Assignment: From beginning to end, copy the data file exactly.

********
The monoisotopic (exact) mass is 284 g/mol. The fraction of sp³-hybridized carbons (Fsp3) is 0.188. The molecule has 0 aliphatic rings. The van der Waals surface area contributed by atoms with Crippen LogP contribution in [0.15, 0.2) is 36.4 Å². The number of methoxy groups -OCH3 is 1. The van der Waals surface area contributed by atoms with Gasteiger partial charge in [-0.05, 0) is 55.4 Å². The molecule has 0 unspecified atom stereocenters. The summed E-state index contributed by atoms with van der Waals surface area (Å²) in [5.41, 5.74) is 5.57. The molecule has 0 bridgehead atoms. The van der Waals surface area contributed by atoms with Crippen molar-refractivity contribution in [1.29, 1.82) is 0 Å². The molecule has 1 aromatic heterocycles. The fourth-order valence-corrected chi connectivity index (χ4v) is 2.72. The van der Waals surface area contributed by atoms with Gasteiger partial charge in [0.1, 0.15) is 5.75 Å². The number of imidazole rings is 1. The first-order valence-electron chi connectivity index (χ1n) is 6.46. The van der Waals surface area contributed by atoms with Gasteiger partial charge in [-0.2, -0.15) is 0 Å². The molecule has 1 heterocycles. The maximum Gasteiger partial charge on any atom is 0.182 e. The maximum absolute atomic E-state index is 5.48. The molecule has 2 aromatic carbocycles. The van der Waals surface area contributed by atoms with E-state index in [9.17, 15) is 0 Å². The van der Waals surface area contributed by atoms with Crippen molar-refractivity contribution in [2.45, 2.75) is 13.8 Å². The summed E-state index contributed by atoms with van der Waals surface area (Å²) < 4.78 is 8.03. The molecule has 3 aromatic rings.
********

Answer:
The monoisotopic (exact) mass is 284 g/mol. The fraction of sp³-hybridized carbons (Fsp3) is 0.188. The molecule has 0 aliphatic rings. The van der Waals surface area contributed by atoms with Crippen LogP contribution in [0.15, 0.2) is 36.4 Å². The number of methoxy groups -OCH3 is 1. The van der Waals surface area contributed by atoms with Gasteiger partial charge in [-0.05, 0) is 55.4 Å². The molecule has 0 unspecified atom stereocenters. The summed E-state index contributed by atoms with van der Waals surface area (Å²) in [5.41, 5.74) is 5.57. The molecule has 0 bridgehead atoms. The van der Waals surface area contributed by atoms with Crippen molar-refractivity contribution in [1.29, 1.82) is 0 Å². The molecule has 1 aromatic heterocycles. The fourth-order valence-corrected chi connectivity index (χ4v) is 2.72. The van der Waals surface area contributed by atoms with Gasteiger partial charge in [0.1, 0.15) is 5.75 Å². The number of imidazole rings is 1. The first-order valence-electron chi connectivity index (χ1n) is 6.46. The van der Waals surface area contributed by atoms with Gasteiger partial charge in [-0.2, -0.15) is 0 Å². The molecule has 1 heterocycles. The maximum Gasteiger partial charge on any atom is 0.182 e. The maximum absolute atomic E-state index is 5.48. The molecule has 2 aromatic carbocycles. The van der Waals surface area contributed by atoms with E-state index in [9.17, 15) is 0 Å². The van der Waals surface area contributed by atoms with Crippen molar-refractivity contribution in [2.45, 2.75) is 13.8 Å². The summed E-state index contributed by atoms with van der Waals surface area (Å²) < 4.78 is 8.03. The molecule has 3 aromatic rings.